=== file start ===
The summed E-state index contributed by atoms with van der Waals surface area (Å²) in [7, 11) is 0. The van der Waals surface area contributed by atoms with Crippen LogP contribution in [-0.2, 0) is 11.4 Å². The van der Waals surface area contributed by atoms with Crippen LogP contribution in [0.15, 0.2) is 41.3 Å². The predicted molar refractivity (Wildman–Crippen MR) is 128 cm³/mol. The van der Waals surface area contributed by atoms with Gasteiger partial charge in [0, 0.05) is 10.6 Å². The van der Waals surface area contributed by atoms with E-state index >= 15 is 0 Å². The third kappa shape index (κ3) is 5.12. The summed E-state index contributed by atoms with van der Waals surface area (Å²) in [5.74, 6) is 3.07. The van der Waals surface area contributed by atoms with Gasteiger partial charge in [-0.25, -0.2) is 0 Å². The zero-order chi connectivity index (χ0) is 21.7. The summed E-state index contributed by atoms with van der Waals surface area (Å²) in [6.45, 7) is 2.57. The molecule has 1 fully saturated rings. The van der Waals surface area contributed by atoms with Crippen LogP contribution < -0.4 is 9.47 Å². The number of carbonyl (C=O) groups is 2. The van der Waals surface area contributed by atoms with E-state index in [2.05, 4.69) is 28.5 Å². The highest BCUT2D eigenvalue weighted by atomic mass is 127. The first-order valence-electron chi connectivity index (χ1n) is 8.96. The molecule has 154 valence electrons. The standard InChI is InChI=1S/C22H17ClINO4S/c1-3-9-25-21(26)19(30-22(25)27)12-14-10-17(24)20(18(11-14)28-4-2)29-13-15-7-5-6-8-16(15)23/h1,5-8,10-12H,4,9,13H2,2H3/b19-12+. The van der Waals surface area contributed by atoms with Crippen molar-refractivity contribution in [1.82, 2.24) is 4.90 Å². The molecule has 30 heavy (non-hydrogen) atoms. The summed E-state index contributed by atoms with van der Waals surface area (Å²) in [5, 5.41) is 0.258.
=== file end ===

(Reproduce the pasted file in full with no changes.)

The summed E-state index contributed by atoms with van der Waals surface area (Å²) in [7, 11) is 0. The van der Waals surface area contributed by atoms with Crippen LogP contribution in [-0.2, 0) is 11.4 Å². The van der Waals surface area contributed by atoms with Crippen LogP contribution in [0.15, 0.2) is 41.3 Å². The predicted molar refractivity (Wildman–Crippen MR) is 128 cm³/mol. The van der Waals surface area contributed by atoms with Gasteiger partial charge in [0, 0.05) is 10.6 Å². The van der Waals surface area contributed by atoms with E-state index >= 15 is 0 Å². The third kappa shape index (κ3) is 5.12. The summed E-state index contributed by atoms with van der Waals surface area (Å²) in [5.74, 6) is 3.07. The van der Waals surface area contributed by atoms with Gasteiger partial charge in [-0.25, -0.2) is 0 Å². The zero-order chi connectivity index (χ0) is 21.7. The summed E-state index contributed by atoms with van der Waals surface area (Å²) in [6.45, 7) is 2.57. The molecule has 1 fully saturated rings. The van der Waals surface area contributed by atoms with Crippen LogP contribution < -0.4 is 9.47 Å². The number of carbonyl (C=O) groups is 2. The van der Waals surface area contributed by atoms with E-state index in [2.05, 4.69) is 28.5 Å². The highest BCUT2D eigenvalue weighted by atomic mass is 127. The first-order valence-electron chi connectivity index (χ1n) is 8.96. The molecule has 154 valence electrons. The standard InChI is InChI=1S/C22H17ClINO4S/c1-3-9-25-21(26)19(30-22(25)27)12-14-10-17(24)20(18(11-14)28-4-2)29-13-15-7-5-6-8-16(15)23/h1,5-8,10-12H,4,9,13H2,2H3/b19-12+. The van der Waals surface area contributed by atoms with Crippen molar-refractivity contribution in [1.82, 2.24) is 4.90 Å². The molecule has 30 heavy (non-hydrogen) atoms. The summed E-state index contributed by atoms with van der Waals surface area (Å²) in [5, 5.41) is 0.258.